Cutty Sharp
12-08-2012, 04:41 AM
... Just go to show you - can't ever find a 'perfect' knife I guess. But near perfect is what we want.

Anyways, I'm also interested in a Kato. It's available through JNS, but has anyone encountered other sources?

mainaman
12-08-2012, 08:42 AM
... Just go to show you - can't ever find a 'perfect' knife I guess. But near perfect is what we want.

Anyways, I'm also interested in a Kato. It's available through JNS, but has anyone encountered other sources?
no other sources outside of Japan AFAIK.

maxim
12-08-2012, 09:02 AM
There is 2 sources in Japan one that Von blewitt showed he have only Nakiris thought out of blue steel
http://www.kitchenknifeforums.com/showthread.php/9537-Kato-from-Rakuten

Another is http://www.frkw.com/index060.html
They have 3 Gyutos in stock i think

But they all are completely different (steel too) from what i am carrying and been reviewed here on forum "Workhorse Kato" just to make it clear :D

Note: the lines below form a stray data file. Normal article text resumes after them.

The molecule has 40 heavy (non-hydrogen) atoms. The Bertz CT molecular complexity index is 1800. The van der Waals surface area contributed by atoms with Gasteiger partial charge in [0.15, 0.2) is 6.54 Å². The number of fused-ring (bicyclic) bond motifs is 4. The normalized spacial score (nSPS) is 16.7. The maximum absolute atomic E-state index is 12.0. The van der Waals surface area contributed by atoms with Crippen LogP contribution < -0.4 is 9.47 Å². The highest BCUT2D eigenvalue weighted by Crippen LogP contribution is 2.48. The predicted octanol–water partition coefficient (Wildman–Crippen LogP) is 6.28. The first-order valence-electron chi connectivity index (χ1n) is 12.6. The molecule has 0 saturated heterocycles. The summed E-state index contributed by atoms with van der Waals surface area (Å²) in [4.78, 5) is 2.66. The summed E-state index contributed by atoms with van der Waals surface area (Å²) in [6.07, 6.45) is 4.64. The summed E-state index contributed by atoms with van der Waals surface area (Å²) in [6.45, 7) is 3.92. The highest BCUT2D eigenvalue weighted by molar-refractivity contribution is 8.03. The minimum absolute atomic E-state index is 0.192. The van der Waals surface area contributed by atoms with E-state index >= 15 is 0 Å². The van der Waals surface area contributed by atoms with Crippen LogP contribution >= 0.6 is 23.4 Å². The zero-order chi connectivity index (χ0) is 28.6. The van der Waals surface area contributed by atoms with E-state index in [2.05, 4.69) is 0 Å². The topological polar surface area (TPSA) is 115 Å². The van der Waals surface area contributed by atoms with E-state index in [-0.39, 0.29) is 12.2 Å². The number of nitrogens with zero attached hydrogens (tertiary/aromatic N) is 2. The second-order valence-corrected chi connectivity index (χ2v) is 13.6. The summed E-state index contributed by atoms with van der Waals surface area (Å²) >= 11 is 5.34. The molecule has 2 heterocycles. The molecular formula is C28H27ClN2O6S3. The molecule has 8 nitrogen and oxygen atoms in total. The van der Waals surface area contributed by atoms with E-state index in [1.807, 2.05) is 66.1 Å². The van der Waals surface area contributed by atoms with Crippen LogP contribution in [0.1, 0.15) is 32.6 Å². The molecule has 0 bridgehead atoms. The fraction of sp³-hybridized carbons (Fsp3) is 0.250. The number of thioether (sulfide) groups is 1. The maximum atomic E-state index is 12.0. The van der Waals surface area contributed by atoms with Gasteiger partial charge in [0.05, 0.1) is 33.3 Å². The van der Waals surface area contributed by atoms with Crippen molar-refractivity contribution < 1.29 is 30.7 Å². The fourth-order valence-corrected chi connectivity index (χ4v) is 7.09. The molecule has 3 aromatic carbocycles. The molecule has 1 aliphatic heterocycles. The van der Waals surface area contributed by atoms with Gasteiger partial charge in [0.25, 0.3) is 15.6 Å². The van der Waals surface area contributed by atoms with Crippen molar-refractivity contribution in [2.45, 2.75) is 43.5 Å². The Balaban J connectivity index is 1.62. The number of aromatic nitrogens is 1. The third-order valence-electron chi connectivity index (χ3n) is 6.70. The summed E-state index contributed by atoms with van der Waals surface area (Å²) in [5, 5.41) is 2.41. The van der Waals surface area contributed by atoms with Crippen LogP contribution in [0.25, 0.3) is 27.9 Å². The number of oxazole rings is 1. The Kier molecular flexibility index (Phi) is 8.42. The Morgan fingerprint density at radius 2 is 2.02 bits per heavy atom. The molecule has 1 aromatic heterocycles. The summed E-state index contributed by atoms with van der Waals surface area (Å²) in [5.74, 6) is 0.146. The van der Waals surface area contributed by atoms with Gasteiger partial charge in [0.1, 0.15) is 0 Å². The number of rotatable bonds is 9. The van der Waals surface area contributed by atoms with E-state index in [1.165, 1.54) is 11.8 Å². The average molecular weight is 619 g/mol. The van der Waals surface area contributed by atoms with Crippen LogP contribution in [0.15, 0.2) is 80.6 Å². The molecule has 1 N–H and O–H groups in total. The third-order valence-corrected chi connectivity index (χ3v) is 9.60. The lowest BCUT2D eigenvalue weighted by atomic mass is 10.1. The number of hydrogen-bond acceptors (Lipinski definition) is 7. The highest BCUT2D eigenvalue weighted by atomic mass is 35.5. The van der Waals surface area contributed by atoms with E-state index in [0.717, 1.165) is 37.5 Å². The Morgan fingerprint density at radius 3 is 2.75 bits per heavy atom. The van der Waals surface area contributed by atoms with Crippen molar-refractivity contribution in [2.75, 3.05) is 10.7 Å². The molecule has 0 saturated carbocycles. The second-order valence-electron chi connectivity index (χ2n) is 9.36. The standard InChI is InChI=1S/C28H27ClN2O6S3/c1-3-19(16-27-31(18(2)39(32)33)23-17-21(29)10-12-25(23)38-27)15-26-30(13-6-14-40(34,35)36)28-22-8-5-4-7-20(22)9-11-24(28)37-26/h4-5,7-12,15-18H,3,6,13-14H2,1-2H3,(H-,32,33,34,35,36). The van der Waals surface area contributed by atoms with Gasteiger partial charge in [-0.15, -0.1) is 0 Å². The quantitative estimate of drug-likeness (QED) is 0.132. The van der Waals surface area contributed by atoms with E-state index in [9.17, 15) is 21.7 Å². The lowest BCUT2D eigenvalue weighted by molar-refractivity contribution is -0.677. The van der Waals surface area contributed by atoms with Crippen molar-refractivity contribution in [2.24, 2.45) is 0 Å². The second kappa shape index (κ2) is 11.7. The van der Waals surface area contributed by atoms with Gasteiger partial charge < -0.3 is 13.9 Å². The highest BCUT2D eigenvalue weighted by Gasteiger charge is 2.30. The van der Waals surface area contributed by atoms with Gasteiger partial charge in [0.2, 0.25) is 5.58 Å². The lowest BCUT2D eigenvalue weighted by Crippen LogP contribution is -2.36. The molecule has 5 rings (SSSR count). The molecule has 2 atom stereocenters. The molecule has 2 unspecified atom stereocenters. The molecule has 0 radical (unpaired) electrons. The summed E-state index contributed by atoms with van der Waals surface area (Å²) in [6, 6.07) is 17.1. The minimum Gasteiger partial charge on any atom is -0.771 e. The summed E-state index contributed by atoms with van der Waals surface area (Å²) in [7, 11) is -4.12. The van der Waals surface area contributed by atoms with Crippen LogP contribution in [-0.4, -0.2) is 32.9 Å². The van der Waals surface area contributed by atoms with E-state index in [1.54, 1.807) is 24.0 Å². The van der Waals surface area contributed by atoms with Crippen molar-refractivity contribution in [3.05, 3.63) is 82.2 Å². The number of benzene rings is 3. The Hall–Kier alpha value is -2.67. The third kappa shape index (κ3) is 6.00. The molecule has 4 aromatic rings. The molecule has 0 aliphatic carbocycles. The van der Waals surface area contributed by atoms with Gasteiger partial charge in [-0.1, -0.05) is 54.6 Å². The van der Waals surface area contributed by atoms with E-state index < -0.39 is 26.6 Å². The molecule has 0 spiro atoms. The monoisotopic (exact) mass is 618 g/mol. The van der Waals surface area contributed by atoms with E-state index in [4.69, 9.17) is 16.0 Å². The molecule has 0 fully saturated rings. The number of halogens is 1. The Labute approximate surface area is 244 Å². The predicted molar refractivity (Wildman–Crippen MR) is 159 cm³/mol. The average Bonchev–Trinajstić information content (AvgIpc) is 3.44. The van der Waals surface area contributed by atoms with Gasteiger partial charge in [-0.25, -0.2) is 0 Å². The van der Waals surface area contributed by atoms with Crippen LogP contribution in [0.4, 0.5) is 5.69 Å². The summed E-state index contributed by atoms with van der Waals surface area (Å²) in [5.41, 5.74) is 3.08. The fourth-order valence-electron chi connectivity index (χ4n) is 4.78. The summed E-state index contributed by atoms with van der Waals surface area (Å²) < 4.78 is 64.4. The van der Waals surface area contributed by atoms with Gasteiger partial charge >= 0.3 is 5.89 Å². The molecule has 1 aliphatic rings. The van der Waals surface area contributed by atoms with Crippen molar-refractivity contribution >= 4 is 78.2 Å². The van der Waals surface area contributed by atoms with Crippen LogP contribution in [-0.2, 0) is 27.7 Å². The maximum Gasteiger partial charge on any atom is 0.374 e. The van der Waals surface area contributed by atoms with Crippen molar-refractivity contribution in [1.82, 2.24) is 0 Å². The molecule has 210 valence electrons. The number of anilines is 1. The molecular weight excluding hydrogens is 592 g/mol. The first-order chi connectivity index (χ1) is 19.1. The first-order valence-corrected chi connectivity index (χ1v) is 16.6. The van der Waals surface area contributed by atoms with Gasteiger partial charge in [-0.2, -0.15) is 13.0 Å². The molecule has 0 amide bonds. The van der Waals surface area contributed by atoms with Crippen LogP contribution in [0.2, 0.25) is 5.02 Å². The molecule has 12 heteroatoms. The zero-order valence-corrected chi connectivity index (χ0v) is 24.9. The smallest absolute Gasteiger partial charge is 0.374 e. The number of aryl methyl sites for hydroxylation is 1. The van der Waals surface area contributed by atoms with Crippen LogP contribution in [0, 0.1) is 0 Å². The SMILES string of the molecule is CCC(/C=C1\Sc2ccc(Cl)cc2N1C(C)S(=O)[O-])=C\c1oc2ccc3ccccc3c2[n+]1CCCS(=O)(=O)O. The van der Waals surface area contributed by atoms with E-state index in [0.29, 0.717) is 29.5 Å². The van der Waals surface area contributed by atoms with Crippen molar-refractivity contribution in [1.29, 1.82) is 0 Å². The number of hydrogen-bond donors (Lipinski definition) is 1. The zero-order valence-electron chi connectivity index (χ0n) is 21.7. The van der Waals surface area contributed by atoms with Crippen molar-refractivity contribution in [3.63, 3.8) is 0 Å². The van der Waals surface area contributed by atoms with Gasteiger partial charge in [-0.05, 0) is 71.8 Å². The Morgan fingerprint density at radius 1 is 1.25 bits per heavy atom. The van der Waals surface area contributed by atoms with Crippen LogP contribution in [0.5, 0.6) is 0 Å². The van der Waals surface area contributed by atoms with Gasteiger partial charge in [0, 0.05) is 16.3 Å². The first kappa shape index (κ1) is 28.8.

I been thru 4 prototypes before i put them in the store :)

Cutty Sharp
12-08-2012, 09:31 AM
There is 2 sources in Japan ... But they all are completely different (steel too) from what i am carrying and been reviewed here on forum "Workhorse Kato" just to make it clear :D
I been thru 4 prototypes before i put them in the store :)

Wow, well done! The 4 prototypes - were they all gyutos or, for example, 2 gyutos and 2 sujihikis?

Are you saying that the Katos you sell are partially your own design? If true, then why not give them a distinctive name, as other sellers also do?

How have the Katos you sell been improved compared to the kind available above?

maxim
12-08-2012, 09:53 AM
Prototypes was Pettys and Gyutos over 2 times change, i tested them for about a year so quite long time haha..